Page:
A beer in the plaza before supper

A beer in the plaza before supper

Supper is at 9pm with a Spanish guest for company; another feast of homemade tortilla, salad and sardines. We muddle through a conversation in English and Spanish; he’s an industrial electrical engineer studying theology.

I’m tired and go to bed at 10.30pm, armed with ear plugs to counteract the cathedral bells and the distant carousing of pilgrims celebrating in the plaza... 

Valencia Day

9 October 2018

The annual parade takes place every 9 October. It’s partly a civic walk-by of local dignitaries but also a march of all the political parties of various persuasions. It’s also S. Dionisio day- an equivalent to Valentines Day.

A VALENCIA

Week 1 1-7 October

Ready to go

Ready to go

MONDAY. I boarded the Valencia-bound bus at 8.35am. As I’m waiting, a woman points to my back-pack and says “Bien Camino”; she walked the Camino de Santiago de Compostela from A Coruña two years ago. Perhaps we were in Santiago at the same time; that’s a nice thought...

The bus is packed; the journey to Valencia takes 90 minutes and then a 5 minute walk to the flat from the bus station. My new home is a large, airy modern flat on the 8th floor; the sitting room over looks the old Turia river bed, now a popular and verdant park. 

Between two worlds. The sitting room overlooks Turia Park and my bedroom a typical Valencian neighbourhood with primary school and church in the foreground.

Between two worlds. The sitting room overlooks Turia Park and my bedroom a typical Valencian neighbourhood with primary school and church in the foreground.

My bed room looks north and has views of the concrete of modern Valencia with a reassuring glimpse of the Serranos mountains on the distant horizon.

TUESDAY I happen to be on a bus that followed the diverted River Turia for several kilometres. It’s a vast, empty concrete channel hemmed on both sides by crash barriers, motorways and spanned by numerous bridges; nature banished and subjugated.

Filtro de agua

Filtro de agua

WEDNESDAY The tap water in Valencia makes undrinkable tea; an unappealing brown scum floats on the top. So my first outing is to buy a Brita water-filter jug at my local ‘El Corte Inglese’ (tr. ‘The English Cut’- as in tailoring; a department store that bears an uncanny similarity to John Lewis.) I also buy three cheap white mugs, as it takes too long to drink tea out of tiny espresso cups. I’m intrigued that my first purchases here are vessels for purifying water and drinking.

Compré tres tazas blancas

Compré tres tazas blancas

My neighbours arrive from London early afternoon and we have a few days of tourism ahead.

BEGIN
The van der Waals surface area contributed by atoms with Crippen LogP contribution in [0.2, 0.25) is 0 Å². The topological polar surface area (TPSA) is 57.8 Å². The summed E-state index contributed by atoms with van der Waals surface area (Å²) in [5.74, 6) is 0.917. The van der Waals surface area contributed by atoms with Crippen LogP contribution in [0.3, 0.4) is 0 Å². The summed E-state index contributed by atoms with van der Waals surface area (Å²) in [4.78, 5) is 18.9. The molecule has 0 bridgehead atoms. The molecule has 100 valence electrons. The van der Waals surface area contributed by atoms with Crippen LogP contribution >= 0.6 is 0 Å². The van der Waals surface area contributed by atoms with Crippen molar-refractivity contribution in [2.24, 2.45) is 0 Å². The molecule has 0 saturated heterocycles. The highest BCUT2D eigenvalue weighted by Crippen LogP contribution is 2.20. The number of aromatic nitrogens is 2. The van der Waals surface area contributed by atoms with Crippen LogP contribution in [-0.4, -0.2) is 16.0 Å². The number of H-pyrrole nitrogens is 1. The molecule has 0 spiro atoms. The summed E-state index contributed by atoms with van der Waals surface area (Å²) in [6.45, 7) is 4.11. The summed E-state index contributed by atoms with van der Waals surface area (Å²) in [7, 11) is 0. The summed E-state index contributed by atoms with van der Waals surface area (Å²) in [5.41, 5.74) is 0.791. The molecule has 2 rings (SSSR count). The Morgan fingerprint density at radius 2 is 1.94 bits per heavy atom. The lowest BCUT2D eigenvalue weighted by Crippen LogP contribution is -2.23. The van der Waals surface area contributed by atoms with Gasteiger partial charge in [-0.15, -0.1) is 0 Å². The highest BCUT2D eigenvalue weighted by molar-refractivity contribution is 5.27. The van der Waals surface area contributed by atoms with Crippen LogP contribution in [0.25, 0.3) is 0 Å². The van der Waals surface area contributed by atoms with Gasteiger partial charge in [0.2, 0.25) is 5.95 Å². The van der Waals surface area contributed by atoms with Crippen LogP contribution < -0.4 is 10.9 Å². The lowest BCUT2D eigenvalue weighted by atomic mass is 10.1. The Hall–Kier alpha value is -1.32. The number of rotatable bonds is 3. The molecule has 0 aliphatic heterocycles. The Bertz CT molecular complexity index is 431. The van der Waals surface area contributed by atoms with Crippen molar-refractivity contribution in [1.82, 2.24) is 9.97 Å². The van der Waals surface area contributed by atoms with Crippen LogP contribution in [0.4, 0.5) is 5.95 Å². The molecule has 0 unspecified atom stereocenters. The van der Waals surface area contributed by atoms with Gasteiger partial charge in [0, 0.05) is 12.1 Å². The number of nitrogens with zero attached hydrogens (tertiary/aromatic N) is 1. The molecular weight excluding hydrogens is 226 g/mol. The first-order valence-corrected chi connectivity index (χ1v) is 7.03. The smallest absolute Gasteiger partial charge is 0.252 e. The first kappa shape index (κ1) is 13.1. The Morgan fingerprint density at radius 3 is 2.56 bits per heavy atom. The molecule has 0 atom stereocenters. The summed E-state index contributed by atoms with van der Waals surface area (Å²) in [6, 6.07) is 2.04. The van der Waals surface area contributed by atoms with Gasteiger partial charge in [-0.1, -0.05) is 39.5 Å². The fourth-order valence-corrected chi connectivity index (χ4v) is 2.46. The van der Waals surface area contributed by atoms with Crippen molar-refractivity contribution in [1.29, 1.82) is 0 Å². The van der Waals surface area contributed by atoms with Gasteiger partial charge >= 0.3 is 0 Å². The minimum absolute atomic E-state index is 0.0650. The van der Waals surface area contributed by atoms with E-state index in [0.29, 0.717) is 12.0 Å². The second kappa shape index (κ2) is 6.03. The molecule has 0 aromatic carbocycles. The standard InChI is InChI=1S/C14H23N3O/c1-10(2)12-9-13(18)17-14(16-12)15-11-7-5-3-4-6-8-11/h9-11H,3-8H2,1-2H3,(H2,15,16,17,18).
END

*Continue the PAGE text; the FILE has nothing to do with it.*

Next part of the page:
The Valencian region is famous for its rice dishes; paella and its pasta cousin ‘fideua’ are served in the traditional wide flat pans as a communal dish.

The Valencian region is famous for its rice dishes; paella and its pasta cousin ‘fideua’ are served in the traditional wide flat pans as a communal dish.

We eat lunch at a restaurant without tourists, hidden in a side street behind closed doors; a recommendation from a foodie local. A delicious ‘Menu Del Dia’ which included paella.

The Central Market

The Central Market

The Central Market is a marvel; hundreds of stalls selling spices, hams, whole chickens with their heads on, pulses, fish and vegetables. I finally discover what the orange fungi are called: rebollon. We were tempted by rosemary-coated sheep’s cheese, knobbly Valencian tomatoes, bread and white grapes.

IMG_8879.PNG

We also visited the Llotja de la Seda (Silk Exchange). A stupendous piece of Gothic (1482 -1548) stone masonry with an extraordinary hall of tall twisted columns and a shady courtyard with orange-trees. The wealth of medieval Valencia was built on the silk trade and this hall was the trading floor; wealth built on those bales of beautiful Crimson clothe; kermes dyed. 

BEST TILL LAST

DAY 30 Sunday 30 September

Breakfast in the Plaza Mayor 

Breakfast in the Plaza Mayor 

Final packing and off for breakfast in the Plaza Mayor; the usual tostada com tomate.

The Tourist Information Office is open at weekends and there are maps of several longer walks around Chelva to explore in November; the weather will be just right then. I discover that I can walk to the Rio Turia via something that translates a Death Pass. Mmmm.

There are several tiny hermitas dedicated the the Virgin; all are locked.

There are several tiny hermitas dedicated the the Virgin; all are locked.

I walk north out of Chelva and discover a whole new part of town. Here are tiny whitewashed chapels dedicated to various Virgins, the bull ring, cemeteries, the football club and best of all, el Fuente de “La Gitana”.

The bull ring is on the northern outskirts of Chelva; the Torrecilla is visible to the right.

The bull ring is on the northern outskirts of Chelva; the Torrecilla is visible to the right.

There are shady, pollarded plane trees and picnic tables and I sit alone surrounded by the sound of numerous waterspouts, gushing basins and cascades, while leaf-shadows play on the white walls. Heaven; the Naiads are smiling.

El Fuente de “La Gitana” (Gypsy)

El Fuente de “La Gitana” (Gypsy)

The sound of running water fills the valley. 

El Fuente de “La Gitana”; sluicegate, channel and shadows.

El Fuente de “La Gitana”; sluicegate, channel and shadows.

I pass an interesting piece of irrigation infrastructure; one channel splits into two with a carved stone plaque showing  the irrigation system around Chelva- it’s very extensive.